Parasitic Myoma

During surgery one may come across solid, round structures that assemble myomas but show no connection to the uterus. In this example, a 50 year old patient comes for a supracervical hysterectomy following three previous laparoscopic myoma enucleations. Of important note, in-bag morcellation was not once used.

Parasitic myoma
A small parasitic myoma on the left pelvic wall. Its excision was uneventful.


Parasitic myomas are primarily iatrogenic. They occur mainly after laparoscopic surgery where morcellation without safety precautions took place. These safety precautions refer to the concept of in-bag-morcellation. If left behind, small fragments of myomas may attach themselves onto the peritoneal surface, the omentum, or onto the bowel and promote neoangiogenesis. With newly acquired blood-supply, these may even grow to cause symptoms.

Parasitic myomas are thought to even arise spontaneously after a pedunculated subserosal myoma starts recieving blood supply from another nearby structure and abandons its previous connection to the uterus.

Clinical Image

Most commonly parasitic myomas are incidental findings during surgery for symptomatic uterine myomas. However they may also cause symptoms, most often pain, but even urinary frequency, constipation, dyschezia and other pressure symptoms.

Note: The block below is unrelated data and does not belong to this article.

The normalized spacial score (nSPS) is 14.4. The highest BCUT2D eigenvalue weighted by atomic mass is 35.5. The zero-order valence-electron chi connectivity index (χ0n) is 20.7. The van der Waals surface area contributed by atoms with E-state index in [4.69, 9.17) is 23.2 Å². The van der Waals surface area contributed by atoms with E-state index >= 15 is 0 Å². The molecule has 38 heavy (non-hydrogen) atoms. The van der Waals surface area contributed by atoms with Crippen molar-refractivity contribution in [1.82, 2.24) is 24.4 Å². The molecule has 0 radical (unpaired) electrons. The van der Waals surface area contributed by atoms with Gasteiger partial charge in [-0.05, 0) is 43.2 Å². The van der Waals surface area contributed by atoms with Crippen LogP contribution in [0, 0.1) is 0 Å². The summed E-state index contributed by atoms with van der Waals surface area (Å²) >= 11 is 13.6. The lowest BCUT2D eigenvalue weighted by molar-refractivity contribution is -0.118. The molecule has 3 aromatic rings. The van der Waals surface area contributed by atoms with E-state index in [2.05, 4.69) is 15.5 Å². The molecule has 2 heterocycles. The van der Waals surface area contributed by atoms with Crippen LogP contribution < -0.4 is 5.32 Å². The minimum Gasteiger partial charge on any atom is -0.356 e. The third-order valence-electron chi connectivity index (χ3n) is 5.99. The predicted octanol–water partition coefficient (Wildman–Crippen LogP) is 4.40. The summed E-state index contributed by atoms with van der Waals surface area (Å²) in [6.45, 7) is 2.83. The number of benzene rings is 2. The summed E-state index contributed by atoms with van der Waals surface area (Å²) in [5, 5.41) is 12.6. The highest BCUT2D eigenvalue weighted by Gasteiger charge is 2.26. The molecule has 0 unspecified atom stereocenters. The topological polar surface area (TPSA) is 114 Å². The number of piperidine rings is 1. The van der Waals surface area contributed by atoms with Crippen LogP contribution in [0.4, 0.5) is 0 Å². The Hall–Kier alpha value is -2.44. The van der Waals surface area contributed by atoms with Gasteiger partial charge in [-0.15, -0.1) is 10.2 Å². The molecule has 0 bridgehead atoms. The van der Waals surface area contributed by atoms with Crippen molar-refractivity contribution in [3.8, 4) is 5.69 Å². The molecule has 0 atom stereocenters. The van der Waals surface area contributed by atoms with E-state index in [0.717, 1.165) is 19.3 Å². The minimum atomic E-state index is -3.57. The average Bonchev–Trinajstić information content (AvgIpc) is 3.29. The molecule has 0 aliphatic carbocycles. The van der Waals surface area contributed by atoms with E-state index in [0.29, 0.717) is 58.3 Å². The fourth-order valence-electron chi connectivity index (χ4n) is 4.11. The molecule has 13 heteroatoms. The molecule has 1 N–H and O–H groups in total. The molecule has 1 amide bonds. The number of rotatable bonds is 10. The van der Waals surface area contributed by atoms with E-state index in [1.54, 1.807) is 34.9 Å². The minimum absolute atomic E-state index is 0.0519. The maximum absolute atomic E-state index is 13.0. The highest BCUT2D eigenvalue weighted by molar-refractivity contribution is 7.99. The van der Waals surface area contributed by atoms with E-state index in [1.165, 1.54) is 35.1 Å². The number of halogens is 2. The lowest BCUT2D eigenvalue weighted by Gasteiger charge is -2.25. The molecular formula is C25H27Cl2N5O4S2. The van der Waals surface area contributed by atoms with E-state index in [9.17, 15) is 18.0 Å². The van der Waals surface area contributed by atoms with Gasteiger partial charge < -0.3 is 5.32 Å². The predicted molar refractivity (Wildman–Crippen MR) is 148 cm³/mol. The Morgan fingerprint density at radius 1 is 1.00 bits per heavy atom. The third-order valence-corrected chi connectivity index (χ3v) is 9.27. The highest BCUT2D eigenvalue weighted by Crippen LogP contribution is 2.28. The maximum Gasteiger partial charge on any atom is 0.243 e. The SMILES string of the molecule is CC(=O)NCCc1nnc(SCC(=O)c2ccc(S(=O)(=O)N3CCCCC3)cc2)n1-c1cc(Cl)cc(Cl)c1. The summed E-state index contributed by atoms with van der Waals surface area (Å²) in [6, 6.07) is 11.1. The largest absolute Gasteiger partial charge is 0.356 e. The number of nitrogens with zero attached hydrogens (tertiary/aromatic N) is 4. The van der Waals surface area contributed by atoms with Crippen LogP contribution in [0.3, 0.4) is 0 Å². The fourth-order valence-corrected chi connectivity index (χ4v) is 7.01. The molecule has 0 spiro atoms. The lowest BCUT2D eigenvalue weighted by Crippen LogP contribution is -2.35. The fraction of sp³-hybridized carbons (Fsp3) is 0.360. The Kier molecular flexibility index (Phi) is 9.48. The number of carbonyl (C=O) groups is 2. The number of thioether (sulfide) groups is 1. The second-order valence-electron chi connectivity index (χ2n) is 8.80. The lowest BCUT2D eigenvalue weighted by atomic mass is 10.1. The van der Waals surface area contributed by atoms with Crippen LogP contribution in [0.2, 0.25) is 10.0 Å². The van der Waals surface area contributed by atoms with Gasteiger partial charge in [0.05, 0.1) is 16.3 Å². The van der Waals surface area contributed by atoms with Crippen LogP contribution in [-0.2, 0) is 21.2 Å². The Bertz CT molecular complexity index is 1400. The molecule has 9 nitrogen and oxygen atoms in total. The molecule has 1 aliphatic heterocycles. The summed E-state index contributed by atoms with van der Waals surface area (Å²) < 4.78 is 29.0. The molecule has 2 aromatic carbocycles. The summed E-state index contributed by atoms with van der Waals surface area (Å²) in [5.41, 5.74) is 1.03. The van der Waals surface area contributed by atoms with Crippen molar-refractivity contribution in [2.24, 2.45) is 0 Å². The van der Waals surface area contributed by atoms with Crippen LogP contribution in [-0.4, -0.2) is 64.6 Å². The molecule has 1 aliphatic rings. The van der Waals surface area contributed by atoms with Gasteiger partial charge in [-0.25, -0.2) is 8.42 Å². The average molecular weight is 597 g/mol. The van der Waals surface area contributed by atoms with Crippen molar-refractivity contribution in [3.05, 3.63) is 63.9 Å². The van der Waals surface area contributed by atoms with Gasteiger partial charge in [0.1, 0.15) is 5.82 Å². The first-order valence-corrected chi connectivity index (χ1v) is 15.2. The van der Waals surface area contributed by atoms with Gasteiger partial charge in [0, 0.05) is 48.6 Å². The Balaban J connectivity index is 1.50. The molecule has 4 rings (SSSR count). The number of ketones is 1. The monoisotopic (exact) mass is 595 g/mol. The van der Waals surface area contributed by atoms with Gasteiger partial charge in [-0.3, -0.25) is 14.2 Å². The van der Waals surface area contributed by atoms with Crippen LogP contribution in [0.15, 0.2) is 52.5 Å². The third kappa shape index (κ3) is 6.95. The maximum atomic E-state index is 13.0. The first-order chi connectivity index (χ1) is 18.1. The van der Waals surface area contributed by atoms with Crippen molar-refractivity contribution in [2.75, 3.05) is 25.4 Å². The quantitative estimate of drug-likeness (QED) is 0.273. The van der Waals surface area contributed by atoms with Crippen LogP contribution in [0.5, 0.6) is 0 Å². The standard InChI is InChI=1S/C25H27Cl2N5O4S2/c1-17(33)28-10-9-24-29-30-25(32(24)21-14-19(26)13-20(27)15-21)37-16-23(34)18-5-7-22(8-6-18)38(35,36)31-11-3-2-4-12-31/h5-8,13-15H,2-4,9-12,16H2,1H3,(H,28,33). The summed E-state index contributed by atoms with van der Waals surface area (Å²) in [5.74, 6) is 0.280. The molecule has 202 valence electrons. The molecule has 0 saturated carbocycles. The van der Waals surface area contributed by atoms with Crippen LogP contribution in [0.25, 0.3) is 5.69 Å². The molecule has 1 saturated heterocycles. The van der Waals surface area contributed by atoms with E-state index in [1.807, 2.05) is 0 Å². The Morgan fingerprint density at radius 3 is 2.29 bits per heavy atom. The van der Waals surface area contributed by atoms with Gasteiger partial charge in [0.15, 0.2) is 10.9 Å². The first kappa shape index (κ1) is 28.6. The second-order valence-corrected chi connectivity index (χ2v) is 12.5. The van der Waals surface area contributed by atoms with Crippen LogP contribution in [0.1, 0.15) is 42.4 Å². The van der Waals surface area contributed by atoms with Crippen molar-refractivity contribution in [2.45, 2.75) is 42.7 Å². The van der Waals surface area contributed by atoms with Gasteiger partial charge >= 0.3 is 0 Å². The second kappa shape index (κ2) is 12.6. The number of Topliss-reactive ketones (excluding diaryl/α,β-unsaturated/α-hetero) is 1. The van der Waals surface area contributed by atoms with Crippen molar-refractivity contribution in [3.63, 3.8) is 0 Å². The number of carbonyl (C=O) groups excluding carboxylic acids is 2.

Diagnosing parasitic myomas can be difficult. The suspicion should arise from the patient’s history. Remember that the most important risk factor for a parasitic myoma is the presence of uterine myomas. The second most important risk factor is previous laparoscopic myoma enucleation where uncontained power morcellation was used. Palpation may sometimes be useful, but ultrasound or even magnetic resonance tomography are excellent modalities in finding bigger parasitic myomas. Sometimes though, these are very small and can only be seen during laparoscopic surgery.


The only treatment in case of symptomatic parasitic myomas is adequate surgical excision.


Prevention of parasitic myomas comes through exclusive use of in-bag morcellation systems at the time of myomectomy or hysterectomy.


  • Kho, K. A., & Nezhat, C. (2009). Parasitic myomas. Obstetrics and gynecology114(3), 611–615.
  • Boudová, B.arbora, Richtárová, A.déla, Frühauf, F.ilip, Fischerová, D.aniela, & Mára, M.ichal (2022). The role of power morcellation in minimally invasive gynecologic surgery. Role elektrické „power“ morcelace v minimálně invazivní gynekologické operativě. Ceska gynekologie87(4), 289–294.

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